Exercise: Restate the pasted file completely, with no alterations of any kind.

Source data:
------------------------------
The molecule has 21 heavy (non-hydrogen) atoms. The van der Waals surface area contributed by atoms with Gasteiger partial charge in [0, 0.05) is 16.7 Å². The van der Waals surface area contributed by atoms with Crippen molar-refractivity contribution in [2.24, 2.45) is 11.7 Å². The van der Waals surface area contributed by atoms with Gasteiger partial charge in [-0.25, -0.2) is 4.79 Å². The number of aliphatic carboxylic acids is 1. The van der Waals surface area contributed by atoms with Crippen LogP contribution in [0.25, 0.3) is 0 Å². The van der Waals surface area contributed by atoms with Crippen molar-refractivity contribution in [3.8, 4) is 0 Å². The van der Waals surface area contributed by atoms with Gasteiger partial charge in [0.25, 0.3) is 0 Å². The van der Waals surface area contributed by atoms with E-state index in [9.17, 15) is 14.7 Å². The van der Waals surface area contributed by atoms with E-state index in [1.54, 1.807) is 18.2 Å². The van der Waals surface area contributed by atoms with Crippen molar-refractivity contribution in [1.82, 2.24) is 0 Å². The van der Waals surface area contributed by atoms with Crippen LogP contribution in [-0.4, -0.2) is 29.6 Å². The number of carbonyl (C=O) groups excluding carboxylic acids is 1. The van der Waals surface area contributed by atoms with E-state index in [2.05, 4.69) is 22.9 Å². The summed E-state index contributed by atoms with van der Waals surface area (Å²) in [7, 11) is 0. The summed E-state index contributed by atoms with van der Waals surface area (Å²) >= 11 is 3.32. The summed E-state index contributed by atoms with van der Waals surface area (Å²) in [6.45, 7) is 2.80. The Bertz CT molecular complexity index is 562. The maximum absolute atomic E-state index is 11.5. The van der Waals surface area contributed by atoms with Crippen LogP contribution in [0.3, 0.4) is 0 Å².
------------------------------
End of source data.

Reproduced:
The molecule has 21 heavy (non-hydrogen) atoms. The van der Waals surface area contributed by atoms with Gasteiger partial charge in [0, 0.05) is 16.7 Å². The van der Waals surface area contributed by atoms with Crippen molar-refractivity contribution in [2.24, 2.45) is 11.7 Å². The van der Waals surface area contributed by atoms with Gasteiger partial charge in [-0.25, -0.2) is 4.79 Å². The number of aliphatic carboxylic acids is 1. The van der Waals surface area contributed by atoms with Crippen LogP contribution in [0.25, 0.3) is 0 Å². The van der Waals surface area contributed by atoms with Crippen molar-refractivity contribution in [3.8, 4) is 0 Å². The van der Waals surface area contributed by atoms with Gasteiger partial charge in [0.25, 0.3) is 0 Å². The van der Waals surface area contributed by atoms with E-state index in [9.17, 15) is 14.7 Å². The van der Waals surface area contributed by atoms with E-state index in [1.54, 1.807) is 18.2 Å². The van der Waals surface area contributed by atoms with Crippen molar-refractivity contribution in [1.82, 2.24) is 0 Å². The van der Waals surface area contributed by atoms with Crippen LogP contribution in [-0.4, -0.2) is 29.6 Å². The number of carbonyl (C=O) groups excluding carboxylic acids is 1. The van der Waals surface area contributed by atoms with E-state index in [2.05, 4.69) is 22.9 Å². The summed E-state index contributed by atoms with van der Waals surface area (Å²) in [7, 11) is 0. The summed E-state index contributed by atoms with van der Waals surface area (Å²) >= 11 is 3.32. The summed E-state index contributed by atoms with van der Waals surface area (Å²) in [6.45, 7) is 2.80. The Bertz CT molecular complexity index is 562. The maximum absolute atomic E-state index is 11.5. The van der Waals surface area contributed by atoms with Crippen LogP contribution in [0.3, 0.4) is 0 Å².